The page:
The Best And Worst States For Taxes In 2016
With tax day drawing near, it’s the time of year to gripe about why taxes are so darn high in your state. If you live in New York, New Jersey or Connecticut, that gut feeling you have is dead on. Resident of the Golden State? At least you’re better off than in New York. And Texas, we’re completely jealous.
Tax rates can be tricky to compare across state lines because there are so many variables. When it comes to income taxes, nine states in the U.S. charge residents a flat percentage regardless of the size of their salary. Most states take a graduated approach with multiple income brackets (Missouri and California lead the pack with 10). And seven states (Alaska, Florida, Nevada, South Dakota, Texas, Washington, and Wyoming) charge no state income tax at all.
To come up with the cleanest comparison of taxes by state, data analysts from Forbes Magazine calculated the effective tax rate for single taxpayers earning a taxable $50,000 in each state. Why use $50,000 for our comparison? Since the median household income for 2014 (the latest year for which Census data is available) was $53,657, it’s reasonable that after taking each state’s standard deduction (from $0 in Indiana to $10,250 in Wisconsin), a single-earner household making the median income might land around a taxable $50,000. In most states, this taxable $50,000 spans multiple tax brackets, with each ascending bracket assessed at a higher rate. To come up with the effective rate at this taxable income level, we crunched the numbers using 2016 tax data from the Tax Foundation, a nonpartisan think tank in Washington, D.C., that tracks tax policy.
Of course, there are more kinds of taxes than income, with property and sales taxes the next biggest considerations. The Tax Foundation tallies total tax revenue collected by each state from both individuals and businesses. This total figure includes not only income, property and sales tax, but also special taxes like real estate transfer, personal property taxes on some vehicles, and special tax district fees. The Tax Foundation divides this total by the number of residents in each state, and calls this figure the total tax burden per capita in that state. Unfortunately, because of the way property tax data is collected, it’s very difficult to tease out the portion that is paid by people as opposed to businesses. Still, it’s the best state-by-state account of tax burden that we’ve encountered, and so it is a metric we support being used to rank the states. Analysts used the most recent data available, which is for the fiscal year that ended in 2012.
On the list of the Best And Worst States For Taxes, New York comes in dead last. The lowest tax burden is found in Alaska. Though the effective tax rate at $50,000 taxable income wasn’t used to rank the states, analysts also looked at the top income bracket for each state. It’s interesting to note that only nine states have special tax brackets for people earning more than $200,000 in taxable income annually: California, Connecticut, Maryland, New Jersey, New York, North Dakota, Ohio, Vermont, and Wisconsin–plus the District of Columbia.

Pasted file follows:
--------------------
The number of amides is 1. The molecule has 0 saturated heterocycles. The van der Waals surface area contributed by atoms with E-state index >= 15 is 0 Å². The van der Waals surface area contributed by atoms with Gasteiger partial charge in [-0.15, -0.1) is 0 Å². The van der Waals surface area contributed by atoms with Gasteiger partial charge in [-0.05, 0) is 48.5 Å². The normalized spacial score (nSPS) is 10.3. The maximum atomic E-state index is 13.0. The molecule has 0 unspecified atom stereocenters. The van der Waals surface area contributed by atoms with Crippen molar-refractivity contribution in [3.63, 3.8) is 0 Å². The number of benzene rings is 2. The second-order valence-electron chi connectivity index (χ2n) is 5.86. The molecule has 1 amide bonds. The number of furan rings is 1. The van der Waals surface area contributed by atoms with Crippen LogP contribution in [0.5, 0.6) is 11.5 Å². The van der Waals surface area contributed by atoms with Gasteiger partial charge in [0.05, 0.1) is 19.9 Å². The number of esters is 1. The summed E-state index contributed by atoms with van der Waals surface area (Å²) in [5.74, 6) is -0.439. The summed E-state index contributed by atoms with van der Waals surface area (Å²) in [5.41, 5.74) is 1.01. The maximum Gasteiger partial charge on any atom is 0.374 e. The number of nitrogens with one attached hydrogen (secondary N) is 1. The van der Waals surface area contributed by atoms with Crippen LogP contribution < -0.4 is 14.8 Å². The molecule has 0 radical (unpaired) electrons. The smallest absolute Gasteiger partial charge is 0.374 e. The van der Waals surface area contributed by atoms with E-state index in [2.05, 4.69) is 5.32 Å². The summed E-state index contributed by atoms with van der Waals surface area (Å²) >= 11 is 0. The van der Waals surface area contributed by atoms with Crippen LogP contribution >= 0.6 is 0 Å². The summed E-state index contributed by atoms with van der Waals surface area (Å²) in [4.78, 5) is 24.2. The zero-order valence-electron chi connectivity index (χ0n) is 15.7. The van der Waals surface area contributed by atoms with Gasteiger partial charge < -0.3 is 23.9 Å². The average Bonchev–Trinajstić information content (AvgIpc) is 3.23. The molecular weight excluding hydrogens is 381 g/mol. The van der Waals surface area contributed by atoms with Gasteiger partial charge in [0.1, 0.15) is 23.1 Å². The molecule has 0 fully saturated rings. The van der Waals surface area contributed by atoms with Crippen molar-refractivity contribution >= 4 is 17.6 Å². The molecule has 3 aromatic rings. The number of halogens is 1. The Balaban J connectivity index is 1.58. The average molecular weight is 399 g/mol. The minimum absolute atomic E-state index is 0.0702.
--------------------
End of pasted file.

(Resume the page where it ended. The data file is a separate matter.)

As part of your strategy to minimize your taxes, maybe it’s time to think about a move!
This year, five states made changes to income tax policy, said Jared Walczak, policy analyst at the Tax Foundation. Hawaii bid adieu to its top three brackets for the upper incomes, which were temporary brackets anyway; now its top marginal rate is 8.25%, down from 11%. Arkansas adopted a new tax schedule for incomes between $21,000 and $75,000 and now has three different tax schedules. Maine lowered its tax rates and added a third bracket. Massachusetts hit a level of state revenue that triggered a drop of the flat tax rate by 0.05% to 5.1%. And Ohio’s top marginal rate fell from 5.333% to 4.997%. “They’ve been shifting away from individual income taxes but imposing higher taxes on corporations,” Walczak explains, of the Midwestern state.
For many married couples, it’s advantageous at the federal level to file jointly. Unfortunately, nearly half of the states—24—impose a marriage penalty, meaning that in those states married couples filing jointly pay more income tax than they would if they each filed on their own. Twenty-six of the states either have no marriage penalty or do not have an individual income tax at all. However, it’s tough to get around this marriage penalty, since states won’t let you file jointly at the federal level and separately for the state.
Finally, residents of several states this year may notice that though their taxable income hasn’t changed, their tax bracket has—to their advantage. That’s because many states index their brackets to inflation by tying them to the Consumer Price Index, Walczak says, and as the brackets rise the effective tax rate drops just a tad.
By Erin Carlyle for Forbes Magazine